• Simple skills.  All skills must be functional within the threat environment in which the professional operates.  These skills must be accessible to every officer—from the most to the least skilled—within the time and resources allotted for training.  There are no techniques taught to officers--techniques fail due to an inherent weakness of a series of inter-related sequence moves requiring a level of cooperation from the suspect and the time to develop to be successful.  All skills must operate within the inherent function of the human factors and its limitations. 

This contextually correct approach to training police officers, for example, creates an “integrated force concept” for officers in their response to resistance and assault.  This training eschews the concept of “training in a box.”  For example, historically (through to the present day), officers are commonly trained in distinct and separate categories of force.  This separation of force disciplines and force skills has taken the form of distinct "boxes" that never provide any integration of an officer's training.  The result is an officer responding to threat by resorting to his or her individual training boxes rather than fighting as an integrated whole:

  • Firearms training:  at the range.  Firearms solutions only to any problem involving firearms and knives, or any threat to life.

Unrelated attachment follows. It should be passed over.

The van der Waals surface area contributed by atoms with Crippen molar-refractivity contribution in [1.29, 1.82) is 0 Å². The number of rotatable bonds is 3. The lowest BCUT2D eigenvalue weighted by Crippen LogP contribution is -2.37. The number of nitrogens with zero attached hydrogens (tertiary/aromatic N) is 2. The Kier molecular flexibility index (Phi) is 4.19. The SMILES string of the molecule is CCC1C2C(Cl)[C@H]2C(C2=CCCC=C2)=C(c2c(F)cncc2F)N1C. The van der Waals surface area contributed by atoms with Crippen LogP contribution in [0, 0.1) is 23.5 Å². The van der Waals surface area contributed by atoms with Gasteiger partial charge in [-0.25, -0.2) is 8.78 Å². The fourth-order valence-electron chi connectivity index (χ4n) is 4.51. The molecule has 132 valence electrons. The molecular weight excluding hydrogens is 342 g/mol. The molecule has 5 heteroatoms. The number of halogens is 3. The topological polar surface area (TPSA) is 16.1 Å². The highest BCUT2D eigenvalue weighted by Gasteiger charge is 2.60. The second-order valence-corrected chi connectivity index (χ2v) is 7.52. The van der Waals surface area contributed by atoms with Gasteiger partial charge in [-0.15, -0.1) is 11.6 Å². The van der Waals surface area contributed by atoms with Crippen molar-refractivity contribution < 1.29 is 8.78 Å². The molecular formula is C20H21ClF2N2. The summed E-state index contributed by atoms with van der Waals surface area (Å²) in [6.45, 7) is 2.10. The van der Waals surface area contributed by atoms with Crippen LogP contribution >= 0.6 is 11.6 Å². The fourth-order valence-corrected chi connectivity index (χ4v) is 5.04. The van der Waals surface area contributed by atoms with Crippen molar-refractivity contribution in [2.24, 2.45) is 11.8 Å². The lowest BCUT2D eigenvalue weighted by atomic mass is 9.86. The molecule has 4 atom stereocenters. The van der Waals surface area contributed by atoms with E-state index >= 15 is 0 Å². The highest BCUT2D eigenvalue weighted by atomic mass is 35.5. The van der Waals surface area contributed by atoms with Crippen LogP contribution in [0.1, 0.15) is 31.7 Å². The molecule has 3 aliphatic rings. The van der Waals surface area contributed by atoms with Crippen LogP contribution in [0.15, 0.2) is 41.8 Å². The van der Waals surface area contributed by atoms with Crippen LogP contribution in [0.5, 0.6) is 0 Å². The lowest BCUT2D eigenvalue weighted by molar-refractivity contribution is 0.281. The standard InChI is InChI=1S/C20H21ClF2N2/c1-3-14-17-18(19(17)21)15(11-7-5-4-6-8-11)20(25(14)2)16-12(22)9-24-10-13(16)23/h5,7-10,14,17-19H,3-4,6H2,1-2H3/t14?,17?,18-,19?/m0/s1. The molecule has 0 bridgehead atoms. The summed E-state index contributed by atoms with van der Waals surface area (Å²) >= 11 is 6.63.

• Defensive Tactics training:  on the mats.  Martial arts or sports-based techniques.  Defensive Tactics solutions to any problem involving any threat level, including guns and knives and threats to life.
  • Less-lethal/Taser/non-lethal:  in the classroom and practical training area.  Every problem except actual, immediate threat to life problems.
  • Legal restraints on force:  In the classroom.  There is no explanation or correlation of classroom learning to the mat, the less-lethal practicum, or the live-fire range.
  • Tactics:  in the classroom.  Following the discussion of “tactics,” there is no other practical application or incorporation of the tactical awareness into the training curriculum.

Through Cutting Edge Training’s integrated approach to training, however, the professional is presented with concepts incorporating his or her whole experience of policing and force response.  Law and policy, sound tactics, human performance limitations and threat decision-making are blended into no-nonsense skills and employment methods.  No longer is Defensive Tactics seen as solely providing defensive tactics-only solutions to police problems.  Instead, officers are taught to work the problem to the “police solution” (Universal Rule of Combatives #2©) and incorporate all of their knowledge, experience, skills, and tools into a lawful, reasonable, and defensible solution.  Every problem becomes a “police-problem” rather than a “gun-problem” or a “DT-“ or “Taser-problem.”  Officers become quickly accustomed to this problem-solving approach because it not only parallels their solution seeking on the street, but it is completely compliant with how we function under threat to be successful.  It mirrors and compliments exactly how officers decisionize their every day responses as well as their extraordinary response to dangerous calls.